- Cameras, scanners and other photo duplication devices are not allowed.
- Please wash your hands before you handle any archival material or supplies and after any food breaks.
- Use pencil only! Pen ink can damage collection materials.
- Handle materials with care. Please do not exert pressure on the materials, such as leaning on, tracing, or writing on them. Gloves for handling photographs and fragile items are available from Archive staff.
- Please retain the order in which manuscript and photograph collections are placed in the boxes and folders. Use “Place Markers” when removing folders or files from a box, and please remove only one folder or file at a time.
- If you would like photocopies, please consult with a staff member. Reasonable requests can be accommodated depending on the condition of the materials and staffing levels.
- Members of the Suffolk University community will receive 20 courtesy copies free of charge.
- Please be aware that retrieval for off-site material may take 2-3 days.
Requesting Reproductions and Permissions to Publish
The Archive provides patrons with reproductions of materials from its holdings when time permits and if there are no restrictions (content, copyright or condition, etc.) on the materials. Reproduction services are restricted to items owned by the Archive, and are subject to review by staff before request is processed.
All reproductions are intended for personal or scholarly use and patrons are responsible for clearing copyright and obtaining permissions to publish. The purchase of a photocopy or digital materials does not constitute a purchase of the material or its contents.
- There is no self-service photocopying or photography (this includes scanners and digital cameras).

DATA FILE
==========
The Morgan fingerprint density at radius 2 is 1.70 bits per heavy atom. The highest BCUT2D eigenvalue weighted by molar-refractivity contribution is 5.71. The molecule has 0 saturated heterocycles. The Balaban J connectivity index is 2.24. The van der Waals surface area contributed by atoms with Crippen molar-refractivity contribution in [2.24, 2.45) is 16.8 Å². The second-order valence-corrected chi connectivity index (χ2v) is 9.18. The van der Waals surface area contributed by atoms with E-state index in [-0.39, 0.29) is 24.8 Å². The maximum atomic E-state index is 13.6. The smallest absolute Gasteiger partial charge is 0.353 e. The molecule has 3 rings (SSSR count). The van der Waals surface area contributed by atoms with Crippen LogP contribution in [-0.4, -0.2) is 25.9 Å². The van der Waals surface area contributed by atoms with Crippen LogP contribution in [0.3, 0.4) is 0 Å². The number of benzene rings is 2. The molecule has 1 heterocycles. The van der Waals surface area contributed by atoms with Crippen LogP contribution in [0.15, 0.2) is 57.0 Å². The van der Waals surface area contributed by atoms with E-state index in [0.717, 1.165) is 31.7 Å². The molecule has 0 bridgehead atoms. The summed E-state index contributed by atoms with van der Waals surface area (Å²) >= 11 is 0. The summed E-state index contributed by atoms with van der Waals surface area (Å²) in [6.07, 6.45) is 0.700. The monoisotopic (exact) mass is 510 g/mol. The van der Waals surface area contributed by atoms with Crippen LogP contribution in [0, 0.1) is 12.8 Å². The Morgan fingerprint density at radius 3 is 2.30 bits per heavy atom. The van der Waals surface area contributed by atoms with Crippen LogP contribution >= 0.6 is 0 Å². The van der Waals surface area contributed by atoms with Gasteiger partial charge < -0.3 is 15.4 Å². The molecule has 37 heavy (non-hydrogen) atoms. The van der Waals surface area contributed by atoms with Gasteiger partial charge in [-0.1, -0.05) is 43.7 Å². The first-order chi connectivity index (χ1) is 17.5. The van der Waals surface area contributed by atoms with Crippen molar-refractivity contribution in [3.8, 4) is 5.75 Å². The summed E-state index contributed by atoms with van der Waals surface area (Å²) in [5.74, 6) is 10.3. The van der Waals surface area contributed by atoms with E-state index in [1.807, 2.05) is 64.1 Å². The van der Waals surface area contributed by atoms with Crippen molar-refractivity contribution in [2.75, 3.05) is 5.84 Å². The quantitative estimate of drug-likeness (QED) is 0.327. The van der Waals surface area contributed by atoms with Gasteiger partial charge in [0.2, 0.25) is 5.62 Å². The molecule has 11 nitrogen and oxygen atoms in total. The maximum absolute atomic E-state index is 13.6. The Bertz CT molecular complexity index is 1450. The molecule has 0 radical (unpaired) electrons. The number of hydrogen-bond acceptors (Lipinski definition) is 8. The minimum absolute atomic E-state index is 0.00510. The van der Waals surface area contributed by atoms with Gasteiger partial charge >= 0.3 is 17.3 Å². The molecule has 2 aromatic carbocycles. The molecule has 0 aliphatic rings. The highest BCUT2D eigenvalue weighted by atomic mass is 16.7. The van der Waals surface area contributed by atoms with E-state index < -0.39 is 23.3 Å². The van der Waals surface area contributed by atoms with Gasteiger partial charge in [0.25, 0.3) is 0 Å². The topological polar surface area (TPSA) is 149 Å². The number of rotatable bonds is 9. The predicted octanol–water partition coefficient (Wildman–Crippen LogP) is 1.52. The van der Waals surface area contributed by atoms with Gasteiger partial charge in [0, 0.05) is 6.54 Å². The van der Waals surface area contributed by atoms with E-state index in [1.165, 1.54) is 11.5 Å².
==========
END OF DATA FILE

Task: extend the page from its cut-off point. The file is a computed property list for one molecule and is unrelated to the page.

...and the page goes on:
- Reproduction request forms are required to order copies. (.pdf)
- Applications for permission to publish are required to reproduce collection materials in print or electronic format. (.pdf)
- Pre-payment is required. We accept cash and checks in United States dollars drawn on a United States bank made payable to Suffolk University. Please do not send cash by mail.
- Same day service is not guaranteed.
- Patrons receive 20 free courtesy copies, additional copies are .25 ¢ per page.
- Digital scanning is available: The cost for a new image scan is $15.00 per image, the cost to transfer an existing image to CD is $5.00
- All orders over $5.00 incur a $5.00 shipping and processing fee.
- Complete use_fee_schedule.pdf
Use and access restrictions are implemented at the collection, series, folder and item level. Access restrictions may be defined by a period of time or by a class of individual allowed or denied access. Use restrictions limit what can be done with materials, or they may place qualifications on use. For example, an individual may be allowed access to materials but may not have permission or right to copy, quote, or publish those materials, or conditions may be imposed on such use. In addition to legal use restrictions, such as privacy and copyright, donor agreements often contain use restrictions.
Restrictions are designed to protect national security, personal privacy, or to preserve materials and cover condition, donor stipulations, content and copyright. Examples include:
- Condition: “Access to materials may be restricted based on their condition; consult Archivist.”
- Donor Stipulations: “Certain records are closed to research for a period of (insert time period); consult Archivist.”
- Content: “Access to sensitive or confidential materials may be restricted; consult Archivist.”
- Copyright: “Use of materials may be restricted based on their copyright status; consult Archivist.”